Democrats & Liberals Archives

A Wholistic Approach to the White House

I’m working on a theory here. I was struck a few weeks ago by the repeated media call that the members of the Democratic field needed to find a “united message” as to why George Bush should be fired. I don’t think that campaign messages will be enough. And I don’t think one person will be enough. What we need is a fully defined, dedicated team to replace Bush in the White House. (Of course I thought I was the only one thinking this way until I started checking out a variety of message boards to discover I am definitely not alone.)

As a manager, I've had to fire people - sometimes for cause, sometimes for financial reasons. It's never easy to make the case for firing - regardless of how deserving it might be. Generally, human nature tends to let things go for as long as possible; to not muddy the waters or confront someone about their faults or admit there's not enough money to pay them anymore. And at the rate we're paying for Iraq (registration required), I don't think that's out of the realm of possibility here. But if the Republicans insist on running government like a business, we should hold them all accountable, starting with the CEO.

As Adam Nagourney of the NYT said June 29, if you pulled together different components of each Dem candidate, you'd have a real contender in November 2004. (It's archived so I can't link unfortunately - here's a brief excerpt:)

Yes, most Americans in a recent New York Times/CBS News poll could not name a single Democrat seeking the presidential nomination, evidence that this crew is not making a deep impression on the national psyche. And, yes, conversations with Democrats in Iowa and New Hampshire, where people know something about these things, are more likely to turn up an unhappy accounting of candidates' shortfalls than a celebration of their strengths.

Yet if all of the nine candidates have their weaknesses, most bring a few strengths. As that realization takes hold, it is not uncommon to hear Democrats fantasize about creating the Frankenstein candidate (though some Democrats prefer the term Composite Candidate) -- picking among the strengths, while leaving the weaknesses behind.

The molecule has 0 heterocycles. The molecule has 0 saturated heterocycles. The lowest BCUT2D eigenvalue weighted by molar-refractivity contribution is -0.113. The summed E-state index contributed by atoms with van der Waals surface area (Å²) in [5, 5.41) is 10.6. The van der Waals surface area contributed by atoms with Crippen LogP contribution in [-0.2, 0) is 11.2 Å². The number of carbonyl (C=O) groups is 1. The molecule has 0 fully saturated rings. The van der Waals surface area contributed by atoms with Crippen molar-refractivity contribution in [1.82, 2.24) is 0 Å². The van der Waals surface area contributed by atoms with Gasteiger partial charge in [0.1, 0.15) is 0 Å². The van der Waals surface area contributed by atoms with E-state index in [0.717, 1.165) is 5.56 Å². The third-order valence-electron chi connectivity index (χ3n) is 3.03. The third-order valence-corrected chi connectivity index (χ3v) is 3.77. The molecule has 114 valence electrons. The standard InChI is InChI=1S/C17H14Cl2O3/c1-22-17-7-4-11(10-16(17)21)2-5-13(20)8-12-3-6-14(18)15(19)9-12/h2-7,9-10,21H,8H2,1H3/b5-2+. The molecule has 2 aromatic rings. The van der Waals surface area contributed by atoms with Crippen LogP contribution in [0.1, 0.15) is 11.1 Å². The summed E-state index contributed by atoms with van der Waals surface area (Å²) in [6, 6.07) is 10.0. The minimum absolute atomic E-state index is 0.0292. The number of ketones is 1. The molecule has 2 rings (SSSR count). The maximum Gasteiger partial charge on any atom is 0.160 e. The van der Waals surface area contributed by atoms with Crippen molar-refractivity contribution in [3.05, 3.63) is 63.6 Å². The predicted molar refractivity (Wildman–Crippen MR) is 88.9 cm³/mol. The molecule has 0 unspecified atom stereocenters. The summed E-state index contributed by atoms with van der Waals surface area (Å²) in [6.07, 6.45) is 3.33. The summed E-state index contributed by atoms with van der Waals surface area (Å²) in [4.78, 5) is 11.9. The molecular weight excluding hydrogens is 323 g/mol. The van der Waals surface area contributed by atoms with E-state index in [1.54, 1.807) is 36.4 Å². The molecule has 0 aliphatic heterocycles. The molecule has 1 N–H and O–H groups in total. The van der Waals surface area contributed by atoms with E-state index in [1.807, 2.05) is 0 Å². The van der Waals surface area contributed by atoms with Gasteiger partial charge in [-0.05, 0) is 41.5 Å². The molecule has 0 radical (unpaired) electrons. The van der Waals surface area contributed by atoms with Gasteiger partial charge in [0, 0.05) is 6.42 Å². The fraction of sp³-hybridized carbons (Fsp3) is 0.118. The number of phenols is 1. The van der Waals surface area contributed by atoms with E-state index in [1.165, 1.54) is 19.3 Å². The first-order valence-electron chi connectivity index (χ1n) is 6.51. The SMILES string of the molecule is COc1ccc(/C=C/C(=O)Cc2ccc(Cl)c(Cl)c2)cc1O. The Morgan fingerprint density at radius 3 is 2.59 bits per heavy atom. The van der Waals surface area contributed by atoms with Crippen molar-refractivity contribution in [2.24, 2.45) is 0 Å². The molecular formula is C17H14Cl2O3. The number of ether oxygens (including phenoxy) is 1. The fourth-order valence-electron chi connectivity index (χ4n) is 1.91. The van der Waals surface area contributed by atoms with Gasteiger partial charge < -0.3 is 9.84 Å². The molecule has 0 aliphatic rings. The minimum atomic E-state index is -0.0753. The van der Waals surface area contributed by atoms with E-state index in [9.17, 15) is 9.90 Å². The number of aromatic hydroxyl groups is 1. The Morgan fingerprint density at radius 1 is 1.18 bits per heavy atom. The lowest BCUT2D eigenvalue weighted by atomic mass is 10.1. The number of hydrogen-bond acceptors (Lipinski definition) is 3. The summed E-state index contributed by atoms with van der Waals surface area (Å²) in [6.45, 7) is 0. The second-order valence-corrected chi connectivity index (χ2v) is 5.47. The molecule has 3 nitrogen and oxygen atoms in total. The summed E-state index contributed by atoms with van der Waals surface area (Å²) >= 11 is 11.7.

Here's what I think the Gang of Nine (at least that's the total as of today) should do:

  • Find a big room somewhere - sort of like the Requirements Room in the latest Harry Potter book. (For the uninitiated, it's a secret room where everything you require for your gathering magically appears.)

  • Agree that there is one common goal - to defeat George W. Bush in November 2004 and pledge to stop any intra-party infighting right now.

  • Assess the skill sets of every candidate in the field - what do they do best - and match candidates to the available positions i.e., Prez, VP, cabinet posts, etc.

  • Before leaving the room, all sign a compact - that the ONLY battle to be fought for the next 18 months is the war against GWB's re-election.

I am in no way advocating that we quash the primary process so don't get your shorts all bunched up yet. The presidential candidate field should narrow themselves down to the two or three candidates with the likeliest chance of winning. Then in the primary/caucus season, let the party faithful help make the decision for Prez and VP posts.

Maybe you're thinking 'boy this is too simple.' But that's the beauty of it. This blog and others have stated that to win Democrats need to start changing the rules. This is one way to do that. By matching candidates with vacant positions, we present a team to the American public that's ready to hit the ground running and get to work.

Because the infighting among Democrats has to stop now. We're already resigned to the money gap (although the entire field of Dems has raised close to the same amount that the GOP has raised) and we're at a tremendous disadvantage given the timing of the national conventions. July 26 was way too early, given that the GOP doesn't meet until the end of August. That's just nine weeks until Election Day.

Despite my idealistic tendencies, there's enough of a cynic here to know that it will all come down to egos - and we know how big they must be to run for any public office - and the ability for all the men and women involved (candidates, staff, supporters and consultants) to put personal agendas and differences aside and repeat after me: We Must Beat GWB, We Must Beat GWB.

Posted by 9thwave at July 10, 2003 5:07 PM